Scramble those seating plans in politics

Imagine seating a right-wing MP next to a left-wing MP in the House of Commons? Fireworks or a recipe for cooperative non-partisan politics?

A simple reseating plan has, apparently, fostered closer working relations in the divisive world of American politics. The Democratic speaker of the Maine House of Representatives, Sara Gideon, became quite fed-up of political rancour and decided to redesign the seating plans in the 151-member chamber. Both Democrats and Republicans were unhappy about the plan, needless to say, in a land where everything is divided along blue and red lines (like the UK). Even pets sport party-affiliated paraphernalia in America.

Why work with the enemy when it is far more comforting to work with your own side, right? Wrong. Upending long-standing seating plans seems to be working in Sara Gideon’s favour.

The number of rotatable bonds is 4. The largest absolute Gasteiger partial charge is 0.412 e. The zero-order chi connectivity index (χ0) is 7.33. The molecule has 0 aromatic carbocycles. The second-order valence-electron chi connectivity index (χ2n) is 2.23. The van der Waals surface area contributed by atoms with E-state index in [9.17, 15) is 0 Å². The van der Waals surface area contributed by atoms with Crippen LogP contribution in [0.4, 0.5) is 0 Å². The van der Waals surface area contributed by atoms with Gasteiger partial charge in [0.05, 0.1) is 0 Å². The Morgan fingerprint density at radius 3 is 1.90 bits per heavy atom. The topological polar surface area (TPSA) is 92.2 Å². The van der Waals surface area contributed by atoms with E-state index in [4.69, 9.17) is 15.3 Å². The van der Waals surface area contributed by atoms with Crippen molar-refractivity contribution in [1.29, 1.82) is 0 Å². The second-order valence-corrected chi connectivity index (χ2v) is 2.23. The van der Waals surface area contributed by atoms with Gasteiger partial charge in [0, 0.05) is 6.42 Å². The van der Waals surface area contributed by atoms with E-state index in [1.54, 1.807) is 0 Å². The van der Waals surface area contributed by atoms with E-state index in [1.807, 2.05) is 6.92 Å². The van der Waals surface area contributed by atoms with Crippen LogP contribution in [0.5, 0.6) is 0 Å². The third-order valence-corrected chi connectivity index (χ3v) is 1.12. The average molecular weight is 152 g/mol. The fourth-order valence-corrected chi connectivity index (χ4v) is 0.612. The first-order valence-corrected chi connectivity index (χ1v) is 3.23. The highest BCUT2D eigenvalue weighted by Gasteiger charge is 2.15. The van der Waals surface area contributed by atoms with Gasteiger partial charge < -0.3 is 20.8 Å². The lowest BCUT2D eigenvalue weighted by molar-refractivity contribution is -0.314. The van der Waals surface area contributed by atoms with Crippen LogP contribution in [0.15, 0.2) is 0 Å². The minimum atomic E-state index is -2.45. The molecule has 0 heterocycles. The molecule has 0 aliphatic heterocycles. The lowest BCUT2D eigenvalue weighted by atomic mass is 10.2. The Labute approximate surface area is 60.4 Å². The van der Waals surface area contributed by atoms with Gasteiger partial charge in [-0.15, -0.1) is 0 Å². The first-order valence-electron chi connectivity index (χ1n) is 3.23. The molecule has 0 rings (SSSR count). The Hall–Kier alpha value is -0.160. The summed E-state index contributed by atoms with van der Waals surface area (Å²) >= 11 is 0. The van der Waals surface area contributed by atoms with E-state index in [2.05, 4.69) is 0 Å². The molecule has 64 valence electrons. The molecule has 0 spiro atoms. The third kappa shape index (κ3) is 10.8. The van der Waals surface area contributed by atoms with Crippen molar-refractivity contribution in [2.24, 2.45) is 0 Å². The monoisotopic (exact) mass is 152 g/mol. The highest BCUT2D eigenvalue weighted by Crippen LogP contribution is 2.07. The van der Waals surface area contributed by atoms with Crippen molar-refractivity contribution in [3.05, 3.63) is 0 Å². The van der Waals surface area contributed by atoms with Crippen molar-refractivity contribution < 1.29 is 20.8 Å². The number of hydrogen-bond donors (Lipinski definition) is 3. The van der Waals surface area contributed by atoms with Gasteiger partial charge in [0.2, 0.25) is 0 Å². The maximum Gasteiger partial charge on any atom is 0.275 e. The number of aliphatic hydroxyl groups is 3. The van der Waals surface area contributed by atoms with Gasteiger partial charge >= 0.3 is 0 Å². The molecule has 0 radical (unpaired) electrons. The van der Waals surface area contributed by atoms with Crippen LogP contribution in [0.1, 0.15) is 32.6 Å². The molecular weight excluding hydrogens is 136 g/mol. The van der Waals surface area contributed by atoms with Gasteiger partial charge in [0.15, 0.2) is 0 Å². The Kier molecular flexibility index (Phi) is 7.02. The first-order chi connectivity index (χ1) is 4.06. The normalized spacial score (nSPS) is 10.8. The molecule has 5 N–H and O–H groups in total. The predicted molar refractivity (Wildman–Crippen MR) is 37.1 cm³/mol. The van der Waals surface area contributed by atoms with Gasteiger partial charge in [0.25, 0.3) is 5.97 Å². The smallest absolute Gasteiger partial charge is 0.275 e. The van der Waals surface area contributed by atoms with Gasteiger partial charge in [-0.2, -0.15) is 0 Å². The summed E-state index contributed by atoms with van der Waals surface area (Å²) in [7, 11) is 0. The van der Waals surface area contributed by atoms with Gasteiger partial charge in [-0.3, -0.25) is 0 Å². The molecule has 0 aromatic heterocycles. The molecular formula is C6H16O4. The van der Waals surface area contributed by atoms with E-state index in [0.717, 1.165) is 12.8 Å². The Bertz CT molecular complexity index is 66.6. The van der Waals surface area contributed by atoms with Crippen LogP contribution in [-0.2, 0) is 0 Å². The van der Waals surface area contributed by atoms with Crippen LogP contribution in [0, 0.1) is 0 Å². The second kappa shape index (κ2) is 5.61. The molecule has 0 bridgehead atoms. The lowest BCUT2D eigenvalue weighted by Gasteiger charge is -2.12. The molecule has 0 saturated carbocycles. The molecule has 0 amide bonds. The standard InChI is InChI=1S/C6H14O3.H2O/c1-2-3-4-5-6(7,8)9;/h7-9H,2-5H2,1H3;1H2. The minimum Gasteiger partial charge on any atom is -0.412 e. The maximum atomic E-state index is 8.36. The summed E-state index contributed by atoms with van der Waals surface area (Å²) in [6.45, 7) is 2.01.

She is the Democratic nominee for the US state election in Maine and is running against the present incumbent, Susan Collins, who has been the Senator since 1997. Suggestions are that Sara Gideon has a good chance of winning the nomination. Her supporters put this down (partly) to Sara Gideon’s ability to work across the divide for the good of all.

While not exactly a game of ‘musical chairs’, as I understand it because members still had a seating plan in the new arrangement, it raises the question of whether throwing politicians together could actually reduce hostilities. Jacob Rees-Mogg next to Jeremy Corbyn?  


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